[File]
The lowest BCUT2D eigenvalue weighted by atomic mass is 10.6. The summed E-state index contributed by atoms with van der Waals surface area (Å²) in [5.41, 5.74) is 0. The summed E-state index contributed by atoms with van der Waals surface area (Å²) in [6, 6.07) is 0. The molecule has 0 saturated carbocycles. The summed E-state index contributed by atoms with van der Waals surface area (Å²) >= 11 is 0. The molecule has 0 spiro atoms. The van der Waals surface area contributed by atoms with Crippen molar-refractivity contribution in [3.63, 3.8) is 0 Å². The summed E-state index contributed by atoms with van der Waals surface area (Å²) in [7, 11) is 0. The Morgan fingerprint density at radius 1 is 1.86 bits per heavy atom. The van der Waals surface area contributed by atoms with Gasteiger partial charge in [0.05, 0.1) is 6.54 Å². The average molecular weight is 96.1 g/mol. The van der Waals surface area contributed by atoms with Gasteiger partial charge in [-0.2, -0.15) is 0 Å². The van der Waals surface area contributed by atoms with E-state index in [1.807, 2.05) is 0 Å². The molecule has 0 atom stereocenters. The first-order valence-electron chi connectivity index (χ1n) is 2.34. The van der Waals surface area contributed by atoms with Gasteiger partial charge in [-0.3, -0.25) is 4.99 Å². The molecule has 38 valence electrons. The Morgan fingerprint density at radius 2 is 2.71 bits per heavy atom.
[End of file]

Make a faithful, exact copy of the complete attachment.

The lowest BCUT2D eigenvalue weighted by atomic mass is 10.6. The summed E-state index contributed by atoms with van der Waals surface area (Å²) in [5.41, 5.74) is 0. The summed E-state index contributed by atoms with van der Waals surface area (Å²) in [6, 6.07) is 0. The molecule has 0 saturated carbocycles. The summed E-state index contributed by atoms with van der Waals surface area (Å²) >= 11 is 0. The molecule has 0 spiro atoms. The van der Waals surface area contributed by atoms with Crippen molar-refractivity contribution in [3.63, 3.8) is 0 Å². The summed E-state index contributed by atoms with van der Waals surface area (Å²) in [7, 11) is 0. The Morgan fingerprint density at radius 1 is 1.86 bits per heavy atom. The van der Waals surface area contributed by atoms with Gasteiger partial charge in [0.05, 0.1) is 6.54 Å². The average molecular weight is 96.1 g/mol. The van der Waals surface area contributed by atoms with Gasteiger partial charge in [-0.2, -0.15) is 0 Å². The van der Waals surface area contributed by atoms with E-state index in [1.807, 2.05) is 0 Å². The molecule has 0 atom stereocenters. The first-order valence-electron chi connectivity index (χ1n) is 2.34. The van der Waals surface area contributed by atoms with Gasteiger partial charge in [-0.3, -0.25) is 4.99 Å². The molecule has 38 valence electrons. The Morgan fingerprint density at radius 2 is 2.71 bits per heavy atom.